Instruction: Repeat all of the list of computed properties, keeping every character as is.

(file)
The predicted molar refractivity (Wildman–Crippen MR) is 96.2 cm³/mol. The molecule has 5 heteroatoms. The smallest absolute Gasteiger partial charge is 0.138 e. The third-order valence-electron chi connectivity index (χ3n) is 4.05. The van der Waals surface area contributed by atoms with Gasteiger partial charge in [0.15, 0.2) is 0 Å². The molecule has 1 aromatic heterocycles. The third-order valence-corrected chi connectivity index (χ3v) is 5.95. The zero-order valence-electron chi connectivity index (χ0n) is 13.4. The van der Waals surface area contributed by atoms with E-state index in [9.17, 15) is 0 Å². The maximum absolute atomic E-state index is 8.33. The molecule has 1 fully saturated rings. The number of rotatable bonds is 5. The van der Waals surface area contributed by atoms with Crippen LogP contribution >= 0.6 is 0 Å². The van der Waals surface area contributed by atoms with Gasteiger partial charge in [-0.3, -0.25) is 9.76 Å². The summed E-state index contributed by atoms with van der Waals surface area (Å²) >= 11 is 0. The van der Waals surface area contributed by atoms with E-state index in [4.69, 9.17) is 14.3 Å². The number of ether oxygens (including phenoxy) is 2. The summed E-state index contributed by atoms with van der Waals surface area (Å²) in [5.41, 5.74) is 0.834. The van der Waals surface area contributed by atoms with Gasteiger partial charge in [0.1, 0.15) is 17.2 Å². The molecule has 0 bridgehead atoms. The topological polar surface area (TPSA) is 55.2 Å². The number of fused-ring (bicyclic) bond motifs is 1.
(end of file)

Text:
The predicted molar refractivity (Wildman–Crippen MR) is 96.2 cm³/mol. The molecule has 5 heteroatoms. The smallest absolute Gasteiger partial charge is 0.138 e. The third-order valence-electron chi connectivity index (χ3n) is 4.05. The van der Waals surface area contributed by atoms with Gasteiger partial charge in [0.15, 0.2) is 0 Å². The molecule has 1 aromatic heterocycles. The third-order valence-corrected chi connectivity index (χ3v) is 5.95. The zero-order valence-electron chi connectivity index (χ0n) is 13.4. The van der Waals surface area contributed by atoms with E-state index in [9.17, 15) is 0 Å². The maximum absolute atomic E-state index is 8.33. The molecule has 1 fully saturated rings. The number of rotatable bonds is 5. The van der Waals surface area contributed by atoms with Crippen LogP contribution >= 0.6 is 0 Å². The van der Waals surface area contributed by atoms with Gasteiger partial charge in [-0.3, -0.25) is 9.76 Å². The summed E-state index contributed by atoms with van der Waals surface area (Å²) >= 11 is 0. The van der Waals surface area contributed by atoms with E-state index in [4.69, 9.17) is 14.3 Å². The number of ether oxygens (including phenoxy) is 2. The summed E-state index contributed by atoms with van der Waals surface area (Å²) in [5.41, 5.74) is 0.834. The van der Waals surface area contributed by atoms with Gasteiger partial charge in [0.1, 0.15) is 17.2 Å². The molecule has 0 bridgehead atoms. The topological polar surface area (TPSA) is 55.2 Å². The number of fused-ring (bicyclic) bond motifs is 1.